OBJECTIVE: The goal was to examine nursing team structure and its relationship with family satisfaction.
METHODS: We used electronic health records to create patient-based, 1-mode networks of nursing handoffs. In these networks, nurses were represented as nodes and handoffs as edges. For each patient, we calculated network statistics including team size and diameter, network centrality index, proportion of newcomers to care teams according to day of hospitalization, and a novel measure of the average number of shifts between repeat caregivers, which was meant to quantify nursing continuity. We assessed parental satisfaction by using a standardized survey.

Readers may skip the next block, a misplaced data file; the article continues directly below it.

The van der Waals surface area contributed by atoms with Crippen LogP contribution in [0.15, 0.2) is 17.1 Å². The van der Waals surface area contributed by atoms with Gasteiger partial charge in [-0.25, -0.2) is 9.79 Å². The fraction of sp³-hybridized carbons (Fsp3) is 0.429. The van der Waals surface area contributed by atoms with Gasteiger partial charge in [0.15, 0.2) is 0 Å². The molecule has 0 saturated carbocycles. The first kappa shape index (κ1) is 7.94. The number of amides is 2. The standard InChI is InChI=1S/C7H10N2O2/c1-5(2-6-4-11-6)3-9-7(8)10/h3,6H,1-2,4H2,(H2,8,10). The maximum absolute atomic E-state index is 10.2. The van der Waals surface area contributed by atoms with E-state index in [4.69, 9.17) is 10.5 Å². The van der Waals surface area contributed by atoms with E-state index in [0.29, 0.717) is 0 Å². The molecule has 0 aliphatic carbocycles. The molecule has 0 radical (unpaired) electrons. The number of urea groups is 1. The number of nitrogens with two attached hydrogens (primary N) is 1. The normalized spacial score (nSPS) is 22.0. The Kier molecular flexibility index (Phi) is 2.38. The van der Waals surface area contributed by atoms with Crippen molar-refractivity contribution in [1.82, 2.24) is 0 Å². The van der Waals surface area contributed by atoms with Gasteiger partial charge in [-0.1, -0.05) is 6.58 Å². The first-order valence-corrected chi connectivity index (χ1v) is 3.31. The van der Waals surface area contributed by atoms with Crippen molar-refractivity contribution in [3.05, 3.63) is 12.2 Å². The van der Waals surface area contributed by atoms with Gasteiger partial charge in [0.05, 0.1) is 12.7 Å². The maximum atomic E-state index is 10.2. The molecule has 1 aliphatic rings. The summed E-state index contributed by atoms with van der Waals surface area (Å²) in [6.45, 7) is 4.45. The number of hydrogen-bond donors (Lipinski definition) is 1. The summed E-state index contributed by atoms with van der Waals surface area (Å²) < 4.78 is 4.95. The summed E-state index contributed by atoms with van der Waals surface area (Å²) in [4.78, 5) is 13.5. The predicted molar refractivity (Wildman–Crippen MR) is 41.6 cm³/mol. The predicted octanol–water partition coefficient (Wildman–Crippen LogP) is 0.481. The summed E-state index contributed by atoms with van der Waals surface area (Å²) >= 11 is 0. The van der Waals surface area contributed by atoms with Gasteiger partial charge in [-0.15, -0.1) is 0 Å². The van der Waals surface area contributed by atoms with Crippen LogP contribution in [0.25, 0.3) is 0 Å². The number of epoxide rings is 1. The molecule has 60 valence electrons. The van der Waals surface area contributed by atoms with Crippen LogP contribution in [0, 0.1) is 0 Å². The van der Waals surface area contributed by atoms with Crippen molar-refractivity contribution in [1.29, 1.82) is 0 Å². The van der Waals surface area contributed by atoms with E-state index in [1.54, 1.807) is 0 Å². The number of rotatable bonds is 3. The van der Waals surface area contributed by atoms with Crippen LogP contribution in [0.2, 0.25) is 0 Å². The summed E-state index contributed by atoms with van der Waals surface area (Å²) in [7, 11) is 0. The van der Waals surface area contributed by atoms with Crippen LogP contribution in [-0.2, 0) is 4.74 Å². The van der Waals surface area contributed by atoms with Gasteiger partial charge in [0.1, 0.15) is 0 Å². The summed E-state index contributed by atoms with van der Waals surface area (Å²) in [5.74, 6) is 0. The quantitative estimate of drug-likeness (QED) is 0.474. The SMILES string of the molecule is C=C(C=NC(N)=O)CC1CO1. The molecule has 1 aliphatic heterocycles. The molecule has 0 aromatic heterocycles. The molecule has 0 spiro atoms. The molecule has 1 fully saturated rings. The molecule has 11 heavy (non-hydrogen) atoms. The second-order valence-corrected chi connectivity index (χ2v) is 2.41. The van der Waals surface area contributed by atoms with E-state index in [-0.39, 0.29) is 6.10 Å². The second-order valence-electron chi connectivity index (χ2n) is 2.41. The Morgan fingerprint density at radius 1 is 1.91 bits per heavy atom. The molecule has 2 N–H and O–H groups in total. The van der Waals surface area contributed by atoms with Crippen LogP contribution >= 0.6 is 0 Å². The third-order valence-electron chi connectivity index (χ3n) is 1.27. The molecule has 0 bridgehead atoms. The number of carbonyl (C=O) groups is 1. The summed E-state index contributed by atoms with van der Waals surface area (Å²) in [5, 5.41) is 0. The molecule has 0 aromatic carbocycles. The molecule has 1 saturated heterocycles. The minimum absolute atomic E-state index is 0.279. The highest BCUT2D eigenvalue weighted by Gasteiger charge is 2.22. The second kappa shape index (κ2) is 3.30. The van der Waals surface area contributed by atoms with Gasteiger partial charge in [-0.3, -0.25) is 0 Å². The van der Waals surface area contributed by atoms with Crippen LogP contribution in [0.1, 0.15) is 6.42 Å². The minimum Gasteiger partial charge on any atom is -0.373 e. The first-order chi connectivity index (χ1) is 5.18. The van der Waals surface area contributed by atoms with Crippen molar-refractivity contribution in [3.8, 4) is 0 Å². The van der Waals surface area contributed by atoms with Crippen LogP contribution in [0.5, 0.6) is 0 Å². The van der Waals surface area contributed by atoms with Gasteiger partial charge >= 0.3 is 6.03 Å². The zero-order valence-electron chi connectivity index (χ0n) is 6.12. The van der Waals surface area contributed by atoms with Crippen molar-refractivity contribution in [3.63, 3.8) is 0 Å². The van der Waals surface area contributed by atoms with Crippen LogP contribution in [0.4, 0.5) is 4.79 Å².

RESULTS: Team size increased with increasing length of stay. At 2 weeks of age, 50% of shifts were staffed by a newcomer nurse who had not previously cared for the index patient. The patterns of newcomers to teams did not differ according to birth weight. When the population was dichotomized according to median mean repeat caregiver interval value, increased reports of problems with nursing care were seen with less-consistent staffing by familiar nurses. This relationship persisted after controlling for factors including birth weight, length of stay, and team size.
CONCLUSIONS: Family perceptions of nursing care quality are more strongly associated with team structure and the sequence of nursing participation than with team size. Objective measures of health care team structure and function can be examined by applying network analytic techniques to information contained in electronic health records.